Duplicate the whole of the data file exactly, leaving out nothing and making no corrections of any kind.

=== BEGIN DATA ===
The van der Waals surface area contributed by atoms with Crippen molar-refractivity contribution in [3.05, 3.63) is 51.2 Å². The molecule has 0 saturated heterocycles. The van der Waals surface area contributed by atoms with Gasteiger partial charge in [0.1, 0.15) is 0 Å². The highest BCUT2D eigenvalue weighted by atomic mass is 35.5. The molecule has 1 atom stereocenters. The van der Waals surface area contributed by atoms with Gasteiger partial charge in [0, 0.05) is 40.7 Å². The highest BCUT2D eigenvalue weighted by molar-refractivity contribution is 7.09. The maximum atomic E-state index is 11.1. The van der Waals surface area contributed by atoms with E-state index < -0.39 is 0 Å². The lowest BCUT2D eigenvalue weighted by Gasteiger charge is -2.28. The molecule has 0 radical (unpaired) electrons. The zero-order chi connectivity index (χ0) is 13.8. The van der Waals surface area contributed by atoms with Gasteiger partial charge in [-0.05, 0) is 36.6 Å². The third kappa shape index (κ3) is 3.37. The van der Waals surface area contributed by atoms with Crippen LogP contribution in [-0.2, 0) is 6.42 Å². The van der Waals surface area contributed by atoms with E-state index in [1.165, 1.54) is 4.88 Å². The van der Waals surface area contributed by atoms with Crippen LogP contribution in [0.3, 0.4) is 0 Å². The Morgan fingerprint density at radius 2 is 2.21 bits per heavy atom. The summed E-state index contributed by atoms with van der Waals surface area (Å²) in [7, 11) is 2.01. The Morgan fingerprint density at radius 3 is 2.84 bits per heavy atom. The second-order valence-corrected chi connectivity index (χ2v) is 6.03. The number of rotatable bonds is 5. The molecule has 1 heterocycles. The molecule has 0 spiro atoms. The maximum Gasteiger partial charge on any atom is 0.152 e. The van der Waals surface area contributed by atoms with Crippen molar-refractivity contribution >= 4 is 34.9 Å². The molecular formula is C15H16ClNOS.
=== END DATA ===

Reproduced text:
The van der Waals surface area contributed by atoms with Crippen molar-refractivity contribution in [3.05, 3.63) is 51.2 Å². The molecule has 0 saturated heterocycles. The van der Waals surface area contributed by atoms with Gasteiger partial charge in [0.1, 0.15) is 0 Å². The highest BCUT2D eigenvalue weighted by atomic mass is 35.5. The molecule has 1 atom stereocenters. The van der Waals surface area contributed by atoms with Gasteiger partial charge in [0, 0.05) is 40.7 Å². The highest BCUT2D eigenvalue weighted by molar-refractivity contribution is 7.09. The maximum atomic E-state index is 11.1. The van der Waals surface area contributed by atoms with E-state index < -0.39 is 0 Å². The lowest BCUT2D eigenvalue weighted by Gasteiger charge is -2.28. The molecule has 0 radical (unpaired) electrons. The zero-order chi connectivity index (χ0) is 13.8. The van der Waals surface area contributed by atoms with Gasteiger partial charge in [-0.05, 0) is 36.6 Å². The third kappa shape index (κ3) is 3.37. The van der Waals surface area contributed by atoms with Crippen LogP contribution in [-0.2, 0) is 6.42 Å². The van der Waals surface area contributed by atoms with E-state index in [1.165, 1.54) is 4.88 Å². The van der Waals surface area contributed by atoms with Crippen LogP contribution in [0.3, 0.4) is 0 Å². The Morgan fingerprint density at radius 2 is 2.21 bits per heavy atom. The summed E-state index contributed by atoms with van der Waals surface area (Å²) in [7, 11) is 2.01. The Morgan fingerprint density at radius 3 is 2.84 bits per heavy atom. The second-order valence-corrected chi connectivity index (χ2v) is 6.03. The number of rotatable bonds is 5. The molecule has 1 heterocycles. The molecule has 0 spiro atoms. The maximum Gasteiger partial charge on any atom is 0.152 e. The van der Waals surface area contributed by atoms with Crippen molar-refractivity contribution >= 4 is 34.9 Å². The molecular formula is C15H16ClNOS.